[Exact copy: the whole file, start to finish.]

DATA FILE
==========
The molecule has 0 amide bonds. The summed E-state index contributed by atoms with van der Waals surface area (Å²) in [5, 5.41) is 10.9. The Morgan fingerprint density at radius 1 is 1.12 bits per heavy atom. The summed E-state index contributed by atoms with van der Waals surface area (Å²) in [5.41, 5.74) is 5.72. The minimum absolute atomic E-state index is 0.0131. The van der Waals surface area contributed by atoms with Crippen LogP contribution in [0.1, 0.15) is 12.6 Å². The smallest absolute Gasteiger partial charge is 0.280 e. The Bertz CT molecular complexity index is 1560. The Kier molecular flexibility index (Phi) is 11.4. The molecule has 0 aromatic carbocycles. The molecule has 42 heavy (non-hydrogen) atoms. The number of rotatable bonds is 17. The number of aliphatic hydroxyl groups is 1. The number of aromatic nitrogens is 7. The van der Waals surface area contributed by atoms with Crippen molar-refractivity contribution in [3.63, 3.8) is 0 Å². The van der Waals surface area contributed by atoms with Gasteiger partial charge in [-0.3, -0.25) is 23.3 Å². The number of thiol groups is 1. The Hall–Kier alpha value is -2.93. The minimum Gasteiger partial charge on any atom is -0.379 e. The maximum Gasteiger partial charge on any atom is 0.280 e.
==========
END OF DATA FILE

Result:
The molecule has 0 amide bonds. The summed E-state index contributed by atoms with van der Waals surface area (Å²) in [5, 5.41) is 10.9. The Morgan fingerprint density at radius 1 is 1.12 bits per heavy atom. The summed E-state index contributed by atoms with van der Waals surface area (Å²) in [5.41, 5.74) is 5.72. The minimum absolute atomic E-state index is 0.0131. The van der Waals surface area contributed by atoms with Crippen LogP contribution in [0.1, 0.15) is 12.6 Å². The smallest absolute Gasteiger partial charge is 0.280 e. The Bertz CT molecular complexity index is 1560. The Kier molecular flexibility index (Phi) is 11.4. The molecule has 0 aromatic carbocycles. The molecule has 42 heavy (non-hydrogen) atoms. The number of rotatable bonds is 17. The number of aliphatic hydroxyl groups is 1. The number of aromatic nitrogens is 7. The van der Waals surface area contributed by atoms with Crippen molar-refractivity contribution in [3.63, 3.8) is 0 Å². The van der Waals surface area contributed by atoms with Gasteiger partial charge in [-0.3, -0.25) is 23.3 Å². The number of thiol groups is 1. The Hall–Kier alpha value is -2.93. The minimum Gasteiger partial charge on any atom is -0.379 e. The maximum Gasteiger partial charge on any atom is 0.280 e.